As a matter of convenience, I am mentioning here only the loop of seven years which will start from Dussehra of 2020 and will be completed by Dussehra of 2027. The timings of the four constituent activities under OODA Loup of seven years have been mentioned below. However, the possibility of overlapping in this context can’t be ruled out.

(A). Observation- (2020-22)- The first objective of the Mission is to see, understand and communicate with the village in its totality. This process will start from Tirhutipur but gradually more and more villages across the country (including your own village) will be covered in it. During this period, Mission will not only confine itself to the role of a journalist and researcher, but it will also play the role of a scientist who conducts many experiments before reaching a definite conclusion. Small experiments of the mission have been designed in such a way that they could offer a platform for testing the core assumptions of each project. In this phase, Mission will follow the principles laid down by Peter Sims in his famous book ‘Little Bets’.

(b) Orientation- (2022-24) In this period of two years, the ideal module of the Mission will be implemented in its entirety. Efforts will be made to execute different projects related to all 9 dimensions under the umbrella of one module. By this exercise, we hope to attain the goal of System Change at least in the context of a village Panchayat. If there will be testing of various projects in the observation phase, the orientation phase will witness the testing of the whole module. This experiment will be limited to Tirhutipur and some nearby villages. In this period we will not show any hurry to scale up this module far from Tirhutipur.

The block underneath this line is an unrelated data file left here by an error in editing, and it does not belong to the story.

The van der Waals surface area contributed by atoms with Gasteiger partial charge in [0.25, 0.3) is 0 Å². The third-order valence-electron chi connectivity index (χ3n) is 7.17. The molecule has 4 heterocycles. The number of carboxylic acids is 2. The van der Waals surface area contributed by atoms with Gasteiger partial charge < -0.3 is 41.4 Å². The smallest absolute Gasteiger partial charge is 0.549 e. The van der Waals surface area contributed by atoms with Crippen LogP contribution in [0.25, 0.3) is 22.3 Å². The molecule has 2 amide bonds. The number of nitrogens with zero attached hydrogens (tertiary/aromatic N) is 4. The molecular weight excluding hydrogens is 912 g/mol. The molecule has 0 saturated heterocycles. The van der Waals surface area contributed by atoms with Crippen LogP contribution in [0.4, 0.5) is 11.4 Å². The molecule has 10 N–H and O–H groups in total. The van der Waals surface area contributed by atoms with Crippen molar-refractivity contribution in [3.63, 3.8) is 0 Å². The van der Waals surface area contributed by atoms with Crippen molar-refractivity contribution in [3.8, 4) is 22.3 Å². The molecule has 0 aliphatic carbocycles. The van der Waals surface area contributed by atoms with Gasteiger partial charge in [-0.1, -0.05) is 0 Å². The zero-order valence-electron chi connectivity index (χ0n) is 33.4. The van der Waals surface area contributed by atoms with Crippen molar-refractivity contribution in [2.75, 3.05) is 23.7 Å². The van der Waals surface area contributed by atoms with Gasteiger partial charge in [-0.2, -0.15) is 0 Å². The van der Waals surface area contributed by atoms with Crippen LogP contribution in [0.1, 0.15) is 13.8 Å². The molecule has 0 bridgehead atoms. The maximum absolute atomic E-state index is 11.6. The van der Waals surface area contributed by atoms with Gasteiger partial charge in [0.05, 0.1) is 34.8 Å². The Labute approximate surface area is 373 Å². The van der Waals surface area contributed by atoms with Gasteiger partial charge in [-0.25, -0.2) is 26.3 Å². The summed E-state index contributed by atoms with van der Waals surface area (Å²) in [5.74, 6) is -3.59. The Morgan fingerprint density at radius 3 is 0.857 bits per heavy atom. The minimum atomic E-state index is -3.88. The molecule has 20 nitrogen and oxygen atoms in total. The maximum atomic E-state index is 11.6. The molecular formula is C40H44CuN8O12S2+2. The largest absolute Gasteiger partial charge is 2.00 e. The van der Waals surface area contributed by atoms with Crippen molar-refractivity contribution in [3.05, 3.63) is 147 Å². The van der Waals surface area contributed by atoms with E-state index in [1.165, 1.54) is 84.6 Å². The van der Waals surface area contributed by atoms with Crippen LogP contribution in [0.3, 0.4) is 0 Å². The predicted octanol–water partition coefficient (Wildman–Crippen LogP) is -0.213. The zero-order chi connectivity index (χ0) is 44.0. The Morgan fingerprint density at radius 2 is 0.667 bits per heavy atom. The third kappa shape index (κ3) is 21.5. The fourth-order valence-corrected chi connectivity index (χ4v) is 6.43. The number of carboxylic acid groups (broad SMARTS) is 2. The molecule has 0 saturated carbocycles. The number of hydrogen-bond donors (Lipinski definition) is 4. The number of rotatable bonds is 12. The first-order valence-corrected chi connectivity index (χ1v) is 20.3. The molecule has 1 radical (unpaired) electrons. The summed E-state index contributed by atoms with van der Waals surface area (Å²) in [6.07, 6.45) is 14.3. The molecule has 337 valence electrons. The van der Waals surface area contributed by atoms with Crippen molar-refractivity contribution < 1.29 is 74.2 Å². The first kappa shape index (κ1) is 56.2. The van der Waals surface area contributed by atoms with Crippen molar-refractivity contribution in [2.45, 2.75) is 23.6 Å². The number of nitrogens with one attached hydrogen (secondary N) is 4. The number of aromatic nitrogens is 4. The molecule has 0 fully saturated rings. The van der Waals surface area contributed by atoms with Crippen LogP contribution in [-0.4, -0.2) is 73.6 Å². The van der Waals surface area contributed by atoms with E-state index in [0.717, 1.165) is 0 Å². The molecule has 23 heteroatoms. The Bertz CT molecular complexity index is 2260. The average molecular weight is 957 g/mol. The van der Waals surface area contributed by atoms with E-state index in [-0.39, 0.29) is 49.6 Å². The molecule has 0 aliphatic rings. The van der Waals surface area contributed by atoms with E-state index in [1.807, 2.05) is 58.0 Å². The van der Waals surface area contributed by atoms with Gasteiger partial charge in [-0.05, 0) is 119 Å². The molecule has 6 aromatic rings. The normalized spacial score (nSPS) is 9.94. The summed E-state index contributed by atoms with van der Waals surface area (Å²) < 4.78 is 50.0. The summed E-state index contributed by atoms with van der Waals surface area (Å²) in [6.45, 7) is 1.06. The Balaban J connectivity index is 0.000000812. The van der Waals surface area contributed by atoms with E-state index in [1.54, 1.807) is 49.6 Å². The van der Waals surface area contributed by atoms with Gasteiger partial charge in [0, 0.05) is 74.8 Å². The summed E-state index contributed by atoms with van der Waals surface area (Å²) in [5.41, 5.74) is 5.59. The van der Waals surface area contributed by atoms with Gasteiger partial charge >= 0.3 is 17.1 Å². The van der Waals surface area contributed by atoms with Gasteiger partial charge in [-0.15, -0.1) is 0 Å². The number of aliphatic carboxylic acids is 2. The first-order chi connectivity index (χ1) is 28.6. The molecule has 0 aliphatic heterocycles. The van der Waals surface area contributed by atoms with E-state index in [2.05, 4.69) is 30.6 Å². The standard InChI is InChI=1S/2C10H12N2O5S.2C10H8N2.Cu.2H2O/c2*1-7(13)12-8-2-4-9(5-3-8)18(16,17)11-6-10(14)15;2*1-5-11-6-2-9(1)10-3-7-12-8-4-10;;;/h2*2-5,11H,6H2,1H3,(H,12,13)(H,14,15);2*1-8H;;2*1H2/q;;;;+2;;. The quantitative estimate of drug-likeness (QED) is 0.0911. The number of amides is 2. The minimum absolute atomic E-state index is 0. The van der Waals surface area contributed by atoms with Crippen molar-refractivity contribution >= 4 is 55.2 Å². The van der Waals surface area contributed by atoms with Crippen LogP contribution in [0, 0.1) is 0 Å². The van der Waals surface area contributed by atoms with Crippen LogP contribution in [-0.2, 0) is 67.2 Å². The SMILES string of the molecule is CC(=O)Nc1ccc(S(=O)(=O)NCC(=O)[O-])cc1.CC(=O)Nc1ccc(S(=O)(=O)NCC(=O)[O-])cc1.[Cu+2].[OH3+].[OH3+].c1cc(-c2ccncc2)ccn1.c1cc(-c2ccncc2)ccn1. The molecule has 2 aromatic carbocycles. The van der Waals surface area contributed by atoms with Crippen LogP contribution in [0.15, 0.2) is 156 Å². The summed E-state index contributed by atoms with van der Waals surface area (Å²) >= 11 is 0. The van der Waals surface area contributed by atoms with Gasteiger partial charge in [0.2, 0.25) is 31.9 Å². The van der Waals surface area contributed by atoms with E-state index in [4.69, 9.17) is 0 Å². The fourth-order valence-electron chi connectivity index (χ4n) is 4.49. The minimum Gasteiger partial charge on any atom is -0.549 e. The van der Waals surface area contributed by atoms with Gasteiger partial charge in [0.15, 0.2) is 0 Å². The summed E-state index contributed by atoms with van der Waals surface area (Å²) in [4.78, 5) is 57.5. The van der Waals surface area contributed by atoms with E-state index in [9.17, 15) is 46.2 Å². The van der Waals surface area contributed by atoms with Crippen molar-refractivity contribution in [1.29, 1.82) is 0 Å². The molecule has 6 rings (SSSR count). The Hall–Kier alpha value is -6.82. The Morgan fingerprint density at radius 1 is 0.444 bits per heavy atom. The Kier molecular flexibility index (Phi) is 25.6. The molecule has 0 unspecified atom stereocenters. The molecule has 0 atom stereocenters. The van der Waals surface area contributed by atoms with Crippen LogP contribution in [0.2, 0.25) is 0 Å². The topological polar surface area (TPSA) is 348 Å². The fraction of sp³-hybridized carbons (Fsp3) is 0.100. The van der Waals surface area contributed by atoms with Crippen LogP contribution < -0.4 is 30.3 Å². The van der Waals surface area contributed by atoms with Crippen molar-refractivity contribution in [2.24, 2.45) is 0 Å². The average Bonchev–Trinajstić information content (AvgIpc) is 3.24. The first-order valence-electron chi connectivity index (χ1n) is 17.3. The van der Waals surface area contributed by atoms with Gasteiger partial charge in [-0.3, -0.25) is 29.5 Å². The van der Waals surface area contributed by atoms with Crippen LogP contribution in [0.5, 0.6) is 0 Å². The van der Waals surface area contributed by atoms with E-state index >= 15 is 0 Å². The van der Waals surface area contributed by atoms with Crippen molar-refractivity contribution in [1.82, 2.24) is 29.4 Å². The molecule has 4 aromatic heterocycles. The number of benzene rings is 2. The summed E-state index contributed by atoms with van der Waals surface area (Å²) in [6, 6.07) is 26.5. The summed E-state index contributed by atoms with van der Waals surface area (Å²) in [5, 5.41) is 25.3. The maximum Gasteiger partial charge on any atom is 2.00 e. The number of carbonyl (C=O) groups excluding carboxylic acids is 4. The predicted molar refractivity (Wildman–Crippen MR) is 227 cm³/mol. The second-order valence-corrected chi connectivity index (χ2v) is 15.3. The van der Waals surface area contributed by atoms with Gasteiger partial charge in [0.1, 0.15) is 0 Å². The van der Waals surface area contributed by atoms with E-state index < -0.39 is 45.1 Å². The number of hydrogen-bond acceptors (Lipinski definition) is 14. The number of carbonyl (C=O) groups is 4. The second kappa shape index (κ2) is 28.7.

(c) Decision- (2024-25) By the end of 2024, all sorts of testing and experiments related to the beta version of the Village Module will be over. Once the efficacy of this model is proved in Tirhutipur, Mission will take all the necessary decisions to scale it up further. This period will be marked by an increased level of dialogue with all the stakeholders at the local, regional and national levels. Alliances, collaborations, and partnerships will be our core objectives in this phase. 

(d) Action- (2025-27) During this time, efforts will be made to implement at least one module in each of the 127 Eco-Agro Climatic Zones of the country as a pilot module.

The above timeline and prospects are in line with the latest management principles. However, it is relevant here to refer to the famous quotation of Field Marshal Helmuth von Moltke, the first Chief of Staff of Germany (Prussia), in which he says, “No battle plan ever survives the first contact with the enemy”. That is, as soon as we implement a plan, its shortcomings appear, and we are forced to add or subtract something in the previous plan. The roadmap of Mission Tirhutipur is flexible enough to accommodate this truth.

Vimal Kumar Singh

Convener, Mission Tirhutipur